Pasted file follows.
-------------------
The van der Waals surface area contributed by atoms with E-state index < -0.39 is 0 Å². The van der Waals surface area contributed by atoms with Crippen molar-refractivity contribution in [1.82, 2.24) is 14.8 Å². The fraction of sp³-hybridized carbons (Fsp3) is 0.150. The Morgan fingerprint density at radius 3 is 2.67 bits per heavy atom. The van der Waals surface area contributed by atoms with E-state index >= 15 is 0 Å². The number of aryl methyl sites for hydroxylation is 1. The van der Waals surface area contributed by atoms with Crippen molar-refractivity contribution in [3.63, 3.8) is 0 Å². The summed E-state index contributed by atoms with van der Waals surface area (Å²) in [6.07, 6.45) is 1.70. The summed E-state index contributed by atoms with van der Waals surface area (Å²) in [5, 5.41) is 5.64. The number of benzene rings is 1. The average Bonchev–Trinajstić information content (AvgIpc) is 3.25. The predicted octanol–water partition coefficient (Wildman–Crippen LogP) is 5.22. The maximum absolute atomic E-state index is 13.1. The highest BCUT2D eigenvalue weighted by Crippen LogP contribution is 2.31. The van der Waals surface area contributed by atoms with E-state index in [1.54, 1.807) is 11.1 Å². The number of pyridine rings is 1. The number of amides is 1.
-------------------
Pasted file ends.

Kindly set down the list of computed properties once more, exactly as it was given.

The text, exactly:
The van der Waals surface area contributed by atoms with E-state index < -0.39 is 0 Å². The van der Waals surface area contributed by atoms with Crippen molar-refractivity contribution in [1.82, 2.24) is 14.8 Å². The fraction of sp³-hybridized carbons (Fsp3) is 0.150. The Morgan fingerprint density at radius 3 is 2.67 bits per heavy atom. The van der Waals surface area contributed by atoms with E-state index >= 15 is 0 Å². The number of aryl methyl sites for hydroxylation is 1. The van der Waals surface area contributed by atoms with Crippen molar-refractivity contribution in [3.63, 3.8) is 0 Å². The summed E-state index contributed by atoms with van der Waals surface area (Å²) in [6.07, 6.45) is 1.70. The summed E-state index contributed by atoms with van der Waals surface area (Å²) in [5, 5.41) is 5.64. The number of benzene rings is 1. The average Bonchev–Trinajstić information content (AvgIpc) is 3.25. The predicted octanol–water partition coefficient (Wildman–Crippen LogP) is 5.22. The maximum absolute atomic E-state index is 13.1. The highest BCUT2D eigenvalue weighted by Crippen LogP contribution is 2.31. The van der Waals surface area contributed by atoms with E-state index in [1.54, 1.807) is 11.1 Å². The number of pyridine rings is 1. The number of amides is 1.